Can Big Data Reduce Health Care Costs and Improve Care?

September 18, 2014 Brigham and Women's Hospital

Using smart phones and interactive monitors may help prevent hospital readmissions.

Big data refers to large quantities of data that can be analyzed with powerful computing methods to help organizations to improve the services they provide customers or to operate more efficiently. The increased use of electronic health records, due to the rollout of the Affordable Care Act, is expected to produce large quantities of clinical data for health care providers. In a new study led by David Bates, MD, MSc, Chief Quality Officer at Brigham and Women’s Hospital (BWH), researchers identified several ways that health care providers may be able to use this newly created big data to improve health care and reduce costs. Below are a few of the opportunities they identified.

Tailoring Care to Patient Needs

Only five percent of patients account for about half of all U.S. health care spending. Dr. Bates and his team suggest that analysis of large patient data sets can help providers better understand the health care needs of this small segment of patients, identify any gaps in their care, and adjust care accordingly.

Preventing Readmissions

Readmissions refer to hospital patients who need to be admitted to the hospital shortly after they have been discharged. Researchers estimate that as many as one-third of such hospital readmissions may be preventable. Dr. Bates and his team believe health care organizations will be able to use health records to develop models that accurately predict who is at risk of being readmitted, allowing them to determine which patients need to be monitored more closely after discharge from the hospital. Furthermore, through the use of smart phones and interactive monitors, for example, health care providers may be able monitor higher-risk patients more carefully and prevent readmissions.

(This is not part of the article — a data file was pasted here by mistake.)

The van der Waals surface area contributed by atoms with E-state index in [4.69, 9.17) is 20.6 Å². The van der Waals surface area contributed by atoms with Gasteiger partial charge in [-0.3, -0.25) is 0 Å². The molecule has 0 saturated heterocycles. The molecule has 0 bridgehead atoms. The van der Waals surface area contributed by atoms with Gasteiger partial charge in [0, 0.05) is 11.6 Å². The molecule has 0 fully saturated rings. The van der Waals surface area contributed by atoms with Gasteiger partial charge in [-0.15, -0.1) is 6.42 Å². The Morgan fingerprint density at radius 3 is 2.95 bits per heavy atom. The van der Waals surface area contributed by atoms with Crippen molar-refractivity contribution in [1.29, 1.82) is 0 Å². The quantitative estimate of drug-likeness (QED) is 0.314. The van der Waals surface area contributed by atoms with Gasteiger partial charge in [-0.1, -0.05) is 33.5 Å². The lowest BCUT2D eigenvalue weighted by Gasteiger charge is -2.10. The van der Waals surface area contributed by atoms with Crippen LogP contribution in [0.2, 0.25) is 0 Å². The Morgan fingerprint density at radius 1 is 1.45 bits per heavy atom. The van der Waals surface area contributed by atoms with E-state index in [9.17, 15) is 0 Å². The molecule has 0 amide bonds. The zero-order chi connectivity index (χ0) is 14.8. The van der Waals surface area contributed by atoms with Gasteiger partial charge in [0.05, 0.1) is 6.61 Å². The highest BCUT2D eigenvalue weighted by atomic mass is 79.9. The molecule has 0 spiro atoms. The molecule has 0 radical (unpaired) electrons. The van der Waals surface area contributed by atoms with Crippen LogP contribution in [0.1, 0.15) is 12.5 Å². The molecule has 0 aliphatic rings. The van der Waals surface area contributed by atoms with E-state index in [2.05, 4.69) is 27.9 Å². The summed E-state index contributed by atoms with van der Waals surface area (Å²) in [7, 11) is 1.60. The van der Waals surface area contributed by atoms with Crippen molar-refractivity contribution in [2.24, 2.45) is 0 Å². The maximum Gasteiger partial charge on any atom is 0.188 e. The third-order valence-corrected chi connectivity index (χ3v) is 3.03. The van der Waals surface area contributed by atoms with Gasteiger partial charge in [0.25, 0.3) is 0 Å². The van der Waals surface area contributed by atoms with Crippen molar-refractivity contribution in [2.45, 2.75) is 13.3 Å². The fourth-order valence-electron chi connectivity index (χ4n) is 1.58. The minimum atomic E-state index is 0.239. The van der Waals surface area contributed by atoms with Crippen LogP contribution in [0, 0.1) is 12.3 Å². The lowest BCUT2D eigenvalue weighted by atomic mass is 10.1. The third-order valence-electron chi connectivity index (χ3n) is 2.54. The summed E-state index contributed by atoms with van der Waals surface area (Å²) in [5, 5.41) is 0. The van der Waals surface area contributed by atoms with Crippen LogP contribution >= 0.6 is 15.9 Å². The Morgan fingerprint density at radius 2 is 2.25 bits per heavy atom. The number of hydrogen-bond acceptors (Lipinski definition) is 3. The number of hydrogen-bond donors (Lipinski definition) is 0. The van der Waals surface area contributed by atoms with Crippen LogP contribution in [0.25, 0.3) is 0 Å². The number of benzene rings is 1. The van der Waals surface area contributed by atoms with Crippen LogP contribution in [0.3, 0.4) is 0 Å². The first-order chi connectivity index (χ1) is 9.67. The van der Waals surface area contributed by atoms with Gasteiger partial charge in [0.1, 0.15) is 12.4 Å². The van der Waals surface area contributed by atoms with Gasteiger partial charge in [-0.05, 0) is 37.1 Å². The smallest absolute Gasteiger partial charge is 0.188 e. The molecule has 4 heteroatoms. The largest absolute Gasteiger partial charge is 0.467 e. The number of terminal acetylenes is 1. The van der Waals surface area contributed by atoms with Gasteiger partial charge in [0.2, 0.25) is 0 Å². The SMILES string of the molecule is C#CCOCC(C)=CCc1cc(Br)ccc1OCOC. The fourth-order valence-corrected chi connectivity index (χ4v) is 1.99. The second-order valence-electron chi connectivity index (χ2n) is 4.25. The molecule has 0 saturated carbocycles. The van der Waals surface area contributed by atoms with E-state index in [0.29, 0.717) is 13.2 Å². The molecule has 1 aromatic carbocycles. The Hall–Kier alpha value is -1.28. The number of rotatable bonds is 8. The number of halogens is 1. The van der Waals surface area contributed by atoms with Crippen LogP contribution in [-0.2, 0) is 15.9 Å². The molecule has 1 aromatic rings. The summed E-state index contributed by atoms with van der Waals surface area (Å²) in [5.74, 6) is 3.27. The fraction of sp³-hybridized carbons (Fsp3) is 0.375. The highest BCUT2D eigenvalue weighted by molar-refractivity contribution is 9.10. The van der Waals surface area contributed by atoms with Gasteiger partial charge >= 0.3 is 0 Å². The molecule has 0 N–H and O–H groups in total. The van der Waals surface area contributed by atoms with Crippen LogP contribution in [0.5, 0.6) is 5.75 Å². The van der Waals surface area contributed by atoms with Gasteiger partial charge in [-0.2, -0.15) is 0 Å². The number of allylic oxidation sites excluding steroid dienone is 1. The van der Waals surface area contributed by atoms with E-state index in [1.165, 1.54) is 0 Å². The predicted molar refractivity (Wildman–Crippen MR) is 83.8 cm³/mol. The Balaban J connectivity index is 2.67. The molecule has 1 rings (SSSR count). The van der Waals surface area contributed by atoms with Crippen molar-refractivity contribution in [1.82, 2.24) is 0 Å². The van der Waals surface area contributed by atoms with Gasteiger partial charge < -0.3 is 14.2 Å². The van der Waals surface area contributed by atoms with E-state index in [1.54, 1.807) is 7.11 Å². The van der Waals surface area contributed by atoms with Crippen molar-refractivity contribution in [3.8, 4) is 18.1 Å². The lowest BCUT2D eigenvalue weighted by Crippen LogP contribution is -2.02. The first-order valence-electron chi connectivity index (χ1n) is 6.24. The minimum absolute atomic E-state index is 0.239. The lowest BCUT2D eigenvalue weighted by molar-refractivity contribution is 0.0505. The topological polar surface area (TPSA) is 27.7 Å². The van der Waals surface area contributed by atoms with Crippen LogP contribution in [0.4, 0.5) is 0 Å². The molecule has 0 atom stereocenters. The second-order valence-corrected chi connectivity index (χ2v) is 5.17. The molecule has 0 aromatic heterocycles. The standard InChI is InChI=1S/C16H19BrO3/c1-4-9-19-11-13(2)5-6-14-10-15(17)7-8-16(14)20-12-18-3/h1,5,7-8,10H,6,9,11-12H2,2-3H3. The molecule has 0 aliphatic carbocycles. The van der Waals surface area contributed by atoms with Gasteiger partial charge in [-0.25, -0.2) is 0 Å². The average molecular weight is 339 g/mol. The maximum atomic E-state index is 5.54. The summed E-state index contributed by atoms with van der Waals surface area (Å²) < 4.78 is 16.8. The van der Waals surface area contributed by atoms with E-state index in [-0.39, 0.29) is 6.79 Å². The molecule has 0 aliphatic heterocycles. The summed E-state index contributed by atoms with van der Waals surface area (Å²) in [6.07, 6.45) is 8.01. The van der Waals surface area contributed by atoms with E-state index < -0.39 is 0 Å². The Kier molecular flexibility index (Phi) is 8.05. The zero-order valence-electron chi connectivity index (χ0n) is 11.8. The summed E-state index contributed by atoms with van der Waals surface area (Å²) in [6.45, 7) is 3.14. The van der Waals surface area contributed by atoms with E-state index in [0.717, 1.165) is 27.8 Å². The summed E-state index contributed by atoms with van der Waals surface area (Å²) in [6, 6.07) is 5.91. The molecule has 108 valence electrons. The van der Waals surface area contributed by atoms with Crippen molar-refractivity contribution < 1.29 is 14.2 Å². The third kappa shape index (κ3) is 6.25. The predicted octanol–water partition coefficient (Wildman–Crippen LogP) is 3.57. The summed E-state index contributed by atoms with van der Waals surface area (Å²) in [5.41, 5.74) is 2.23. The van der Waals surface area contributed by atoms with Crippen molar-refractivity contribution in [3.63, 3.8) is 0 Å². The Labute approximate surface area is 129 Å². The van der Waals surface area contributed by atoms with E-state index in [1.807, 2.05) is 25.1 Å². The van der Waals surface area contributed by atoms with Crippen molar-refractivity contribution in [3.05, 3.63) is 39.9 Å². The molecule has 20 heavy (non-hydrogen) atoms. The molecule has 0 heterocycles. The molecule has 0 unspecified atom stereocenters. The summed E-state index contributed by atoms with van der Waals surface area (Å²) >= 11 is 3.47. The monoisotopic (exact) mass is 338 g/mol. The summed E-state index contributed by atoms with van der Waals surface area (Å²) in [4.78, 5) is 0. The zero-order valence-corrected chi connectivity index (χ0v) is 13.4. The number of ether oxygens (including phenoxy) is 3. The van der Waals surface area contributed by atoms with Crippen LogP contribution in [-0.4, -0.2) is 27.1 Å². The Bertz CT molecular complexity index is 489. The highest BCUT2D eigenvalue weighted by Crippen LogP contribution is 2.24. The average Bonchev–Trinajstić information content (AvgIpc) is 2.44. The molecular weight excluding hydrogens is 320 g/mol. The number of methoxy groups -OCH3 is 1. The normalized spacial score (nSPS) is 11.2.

Improving Care for Patients with Complicated Diseases

Chronic health conditions that affect more than one organ system can be very challenging and expensive to manage. Autoimmune disorders, such as rheumatoid arthritis and lupus, are examples of these types of conditions. Until now, note Dr. Bates and his team, lack of access to health records has limited the ability of providers to systematically improve care for patients with chronic diseases. Now, with access to large quantities of health data, big data can help physicians predict the likely progression of a patient’s disease, allowing them to treat patients more efficiently and effectively.

You can read the complete article in the July 8 edition of the journal Health Affairs.

Learn more about BWH initiatives to improve health care:

- Jamie R.
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